A knee brace is one tool in managing the discomfort of knee osteoarthritis. A brace might help reduce pain by shifting your weight off the most damaged portion of your knee. Wearing a brace can improve your ability to get around and help you walk farther comfortably.
There are various types of braces used for knee arthritis. An unloader brace is the type that shifts weight off the affected portion of the knee.
Why it's done
In many people, the cartilage erosion and bone spurs associated with osteoarthritis affect only one side of the knee joint. This can cause malalignment, which may decrease function and increase pain.
Osteoarthritis is a complex condition involving the entire joint. It's mainly known as a wear-and-tear type of arthritis that commonly affects the knees of older people. The disease frequently affects one side of your knee more than the other. This unequal damage can cause your knee to align imperfectly (malalignment), which can make you look knock-kneed or bowlegged.
As the damage progresses, this malalignment worsens. A knee brace can take pressure off the part of your joint most affected by osteoarthritis and help relieve pain. If your knee feels like it might buckle when you put weight on it, a knee brace can also help you stand and move around with more confidence.
Risks of wearing a knee brace might include:
- Discomfort wearing the brace. A knee brace can feel heavy, bulky and hot at first. Poor fit can cause it to slip.
- Skin irritation or swelling. The skin under the brace might become red and irritated if your knee brace fits poorly. Some people also have swelling around the joint.
- Lack of benefit. Studies of knee braces for people with osteoarthritis have been limited, and results have been mixed. Some people see no benefit. Others report diminished pain and increased function.
- Stiffness. Wearing a brace can cause the wearer to treat the braced knee as injured and favor the other knee, which could contribute to joint stiffness.
How you prepare
Discuss your interest in knee braces with your doctor. Together you can decide whether a knee brace is likely to help your problem and how likely it is that you'll wear it regularly.
If you decide to try a knee brace, your doctor will probably need to write a prescription for it and refer you to an orthotist — a health professional who designs, builds, and fits braces and other devices to improve function in people with orthopedic problems.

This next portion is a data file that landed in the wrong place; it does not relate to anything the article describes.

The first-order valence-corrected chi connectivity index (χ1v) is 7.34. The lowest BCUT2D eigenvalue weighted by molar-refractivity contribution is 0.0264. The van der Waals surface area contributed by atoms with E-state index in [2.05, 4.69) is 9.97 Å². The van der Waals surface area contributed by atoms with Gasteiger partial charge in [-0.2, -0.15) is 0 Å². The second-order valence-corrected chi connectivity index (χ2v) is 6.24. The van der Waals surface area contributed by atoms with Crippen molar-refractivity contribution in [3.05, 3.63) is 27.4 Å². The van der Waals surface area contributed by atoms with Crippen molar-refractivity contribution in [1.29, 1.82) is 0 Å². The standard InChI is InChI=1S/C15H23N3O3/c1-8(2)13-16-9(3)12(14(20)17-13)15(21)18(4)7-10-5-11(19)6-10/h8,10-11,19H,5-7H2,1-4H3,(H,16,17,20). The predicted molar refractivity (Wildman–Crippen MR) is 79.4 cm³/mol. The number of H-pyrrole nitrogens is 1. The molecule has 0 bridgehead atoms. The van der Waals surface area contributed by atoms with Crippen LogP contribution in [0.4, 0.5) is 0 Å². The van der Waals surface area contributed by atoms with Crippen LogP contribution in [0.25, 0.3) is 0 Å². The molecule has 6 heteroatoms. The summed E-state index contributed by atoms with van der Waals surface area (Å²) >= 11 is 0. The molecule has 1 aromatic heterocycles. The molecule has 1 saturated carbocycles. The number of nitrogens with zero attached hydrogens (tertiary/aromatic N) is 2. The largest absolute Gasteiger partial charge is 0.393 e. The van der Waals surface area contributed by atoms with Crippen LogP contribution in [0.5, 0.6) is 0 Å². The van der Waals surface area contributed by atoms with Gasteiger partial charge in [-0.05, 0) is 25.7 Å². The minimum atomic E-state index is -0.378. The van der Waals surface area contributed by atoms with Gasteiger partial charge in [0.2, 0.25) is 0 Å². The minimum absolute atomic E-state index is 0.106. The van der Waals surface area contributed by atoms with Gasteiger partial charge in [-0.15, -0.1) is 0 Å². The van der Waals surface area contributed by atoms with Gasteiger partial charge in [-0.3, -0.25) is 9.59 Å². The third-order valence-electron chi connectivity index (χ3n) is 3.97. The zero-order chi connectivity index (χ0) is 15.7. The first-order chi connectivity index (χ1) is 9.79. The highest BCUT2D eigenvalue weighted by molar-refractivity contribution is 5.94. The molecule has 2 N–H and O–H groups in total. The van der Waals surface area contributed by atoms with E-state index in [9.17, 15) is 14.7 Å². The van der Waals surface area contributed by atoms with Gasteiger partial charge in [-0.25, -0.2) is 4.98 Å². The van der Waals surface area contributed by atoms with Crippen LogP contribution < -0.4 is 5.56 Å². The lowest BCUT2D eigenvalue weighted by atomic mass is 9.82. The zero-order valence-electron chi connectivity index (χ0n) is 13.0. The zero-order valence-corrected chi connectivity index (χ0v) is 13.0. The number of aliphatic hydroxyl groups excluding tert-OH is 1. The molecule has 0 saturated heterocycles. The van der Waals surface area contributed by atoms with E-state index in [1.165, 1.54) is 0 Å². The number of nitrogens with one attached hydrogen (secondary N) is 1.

Custom-made knee braces can be costly, so you might want to check with your health insurance provider first to see whether these types of devices are covered by your policy.
What you can expect
Some types of knee braces are ready-made in several sizes. Some designs allow you to adjust the pressure they apply to your knee, depending on how much support you need for different activities and at different times of day. If you find an off-the-shelf brace that fits you well, you might be able to take it home that day.
Custom knee braces are designed and built to fit your measurements. But it takes time to build a custom knee brace, so you might have to wait a few weeks. When your custom brace is ready, the orthotist will check the fit before you take it home.
During your knee brace fitting
You might adjust to wearing a knee brace more quickly if you start with a good fit, which is the goal of working with an orthotist. During the fitting, the orthotist might:
- Examine your knee
- Ask about your history of knee arthritis and the symptoms that trouble you most
- Ask what activities you hope to increase by wearing a knee brace
- Ask you to walk a few paces to show how your knee functions
- Take several measurements of your leg to determine what size you need
- Discuss the pros and cons of off-the-shelf and custom braces
- Explain how knee brace designs differ from each other
- Have you try various knee braces to determine what style feels best and is easiest for you to use
After your knee brace fitting
With help from the orthotist, you'll learn how to put on and take off the knee brace and how to tell whether it needs adjustment. You'll likely walk around to try out your brace.
Follow the orthotist's or your doctor's instructions about when to wear your knee brace. Some people wear their knee braces only during continuous activity, such as walking or playing certain sports. Other people find it helpful to wear the brace most of the day.
Osteoarthritis can make you feel as if your knee is about to give out. As a result, you might automatically guard your knee and avoid putting weight on it. If worn consistently, a knee brace can offer some stability and increase your confidence in your knee.
Some evidence suggests that knee braces can help reduce symptoms and improve function in people who have knee osteoarthritis. More-recent studies, however, have demonstrated less of a benefit. Many people stop wearing knee braces because they don't get enough knee pain relief or because of complications, such as poor fit or because they don't like the way the brace looks.
Weight loss and exercise — particularly exercises that strengthen the thigh muscles — are considered the best first line treatments for knee osteoarthritis.